<<

. 3
( 3)



[122, p. 75],

√ ∞ ’1
(2z)2ν
’1
ν+1
E2ν = (’1) dz.

’∞ ’1 cos πz
Slightly di¬erent proofs of (3.52) can be found in [1] and [108, App. A.5], together
with more Hankel determinant evaluations (among which are also (3.56) and (3.58),
respectively). The evaluation (3.54) can be derived by considering Charlier polyno-
mials (see [35] for such a derivation in a special case). The evaluation (3.55) follows
from the fact that Hermite polynomials are moments of slightly shifted Hermite poly-
nomials, as explained in [71]. In fact, the papers [71] and [72] contain more examples
of orthogonal polynomials which are moments, thus in particular implying Hankel de-
terminant evaluations whose entries are Laguerre polynomials, Meixner polynomials,
and Al-Salam“Chihara polynomials. Hankel determinants where the entries are (clas-
sical) orthogonal polynomials are also considered in [77], where they are related to
Wronskians of orthogonal polynomials. In particular, there result Hankel determinant
evaluations with entries being Legendre, ultraspherical, and Laguerre polynomials [77,
(12.3), (14.3), (16.5), § 28], respectively. The reader is also referred to [103], where
illuminating proofs of these identities between Hankel determinants and Wronskians
are given, by using the fact that Hankel determinants can be seen as certain Schur
functions of rectangular shape, and by applying a ˜master identity™ of Turnbull [178,
p. 48] on minors of a matrix. (The evaluations (3.52), (3.55) and (3.56) can be found in
[103] as well, as corollaries to more general results.) Alternative proofs of (3.52), (3.54)
and (3.55) can be found in [141], see also [139] and [140].
Clearly, to prove (3.56)“(3.58) one would proceed in the same way as in Section 2.7.
(Identity (3.58) is in fact the evaluation (2.38) that we derived in Section 2.7.) The
evaluations (3.59) and (3.60) are equivalent to (3.58), because the matrix underlying
the determinant in (3.58) has a checkerboard pattern (recall that Bernoulli numbers
with odd indices are zero, except for B1 ), and therefore decomposes into the prod-
uct of a determinant of the form (3.59) and a determinant of the form (3.60). Very
interestingly, variations of (3.56)“(3.60) arise as normalization constants in statistical
mechanics models, see e.g. [14, (4.36)], [32, (4.19)], and [108, App. A.5]. A common
generalization of (3.56)“(3.58) can be found in [51, Sec. 5]. Strangely enough, it was
needed there in the enumeration of rhombus tilings.
48 C. KRATTENTHALER

In view of Section 2.7, any continued fraction expansion of the form (2.30) gives rise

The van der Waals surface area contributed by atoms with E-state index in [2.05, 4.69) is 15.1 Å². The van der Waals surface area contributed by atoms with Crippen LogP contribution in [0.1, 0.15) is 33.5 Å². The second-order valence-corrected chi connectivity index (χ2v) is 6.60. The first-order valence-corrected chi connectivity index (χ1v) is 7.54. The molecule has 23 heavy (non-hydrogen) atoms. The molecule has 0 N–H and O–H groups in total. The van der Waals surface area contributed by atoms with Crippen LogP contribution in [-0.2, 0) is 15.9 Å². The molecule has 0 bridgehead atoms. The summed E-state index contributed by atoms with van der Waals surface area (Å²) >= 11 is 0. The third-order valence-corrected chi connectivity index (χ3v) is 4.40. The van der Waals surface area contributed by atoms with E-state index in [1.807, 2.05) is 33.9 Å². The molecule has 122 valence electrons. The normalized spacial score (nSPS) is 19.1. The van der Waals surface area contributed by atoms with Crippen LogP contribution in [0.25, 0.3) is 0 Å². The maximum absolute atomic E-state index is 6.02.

to a Hankel determinant evaluation. Thus, many more Hankel determinant evaluations
follow e.g. from work by Rogers [151], Stieltjes [171, 172], Flajolet [44], Han, Randri-
anarivony and Zeng [65, 64, 142, 143, 144, 145, 146, 201], Ismail, Masson and Valent
[70, 73] or Milne [113, 114, 115, 116], in particular, evaluations of Hankel determinant
featuring Euler numbers with odd indices (these are given through the generating func-
tion tan z = ∞ E2k+1 z 2k+1/(2k + 1)!), Genocchi numbers, q- and other extensions of
k=0
Catalan, Euler and Genocchi numbers, and coe¬cients in the power series expansion
of Jacobi elliptic functions. Evaluations of the latter type played an important role in
Milne™s recent beautiful results [113, 114] on the number of representations of integers
as sums of m-th powers (see also [108, App. A.5]).
For further evaluations of Hankel determinants, which apparently do not follow from
known results about continued fractions or orthogonal polynomials, see [68, Prop. 14]
and [51, Sec. 4].
Next we state two charming applications of Lemma 16 (see [189]).
Theorem 53. Let x be a nonnegative integer. For any nonnegative integer n there
hold
n+1
x (2)
(xi)!
det S(xi + j, xi) = (3.61)
(xi + j)! 2
0¤i,j¤n

where S(m, k) is a Stirling number of the second kind (the number of partitions of an
m-element set into k blocks; cf. [166, p. 33]), and
n+1
x (2)
(xi)!
s(xi + j, xi) = ’
det , (3.62)
(xi + j)! 2
0¤i,j¤n

where s(m, k) is a Stirling number of the ¬rst kind (up to sign, the number of permu-
tations of m elements with exactly k cycles; cf. [166, p. 18]).

Theorem 54. Let Aij denote the number of representations of j as a sum of i squares
of nonnegative integers. Then det0¤i,j¤n (Aij ) = 1 for any nonnegative integer n. The
same is true if “squares” is replaced by “cubes,” etc.

After having seen so many determinants where rows and columns are indexed by
integers, it is time for a change. There are quite a few interesting determinants whose
rows and columns are indexed by (other) combinatorial objects. (Actually, we already
encountered one in Conjecture 49.)
We start by a determinant where rows and columns are indexed by permutations.
Its beautiful evaluation was obtained at roughly the same time by Varchenko [184] and
Zagier [193].
Theorem 55. For any positive integer n there holds
n
inv(σπ’1 )
n
(1 ’ q i(i’1))( i )(i’2)! (n’i+1)! ,
det q = (3.63)
σ,π∈Sn
i=2

where Sn denotes the symmetric group on n elements.
ADVANCED DETERMINANT CALCULUS 49

This determinant evaluation appears in [193] in the study of certain models in in¬nite
statistics. However, as Varchenko et al. [20, 153, 184] show, this determinant evaluation
is in fact just a special instance in a whole series of determinant evaluations. The
latter papers give evaluations of determinants corresponding to certain bilinear forms
associated to hyperplane arrangements and matroids. Some of these bilinear forms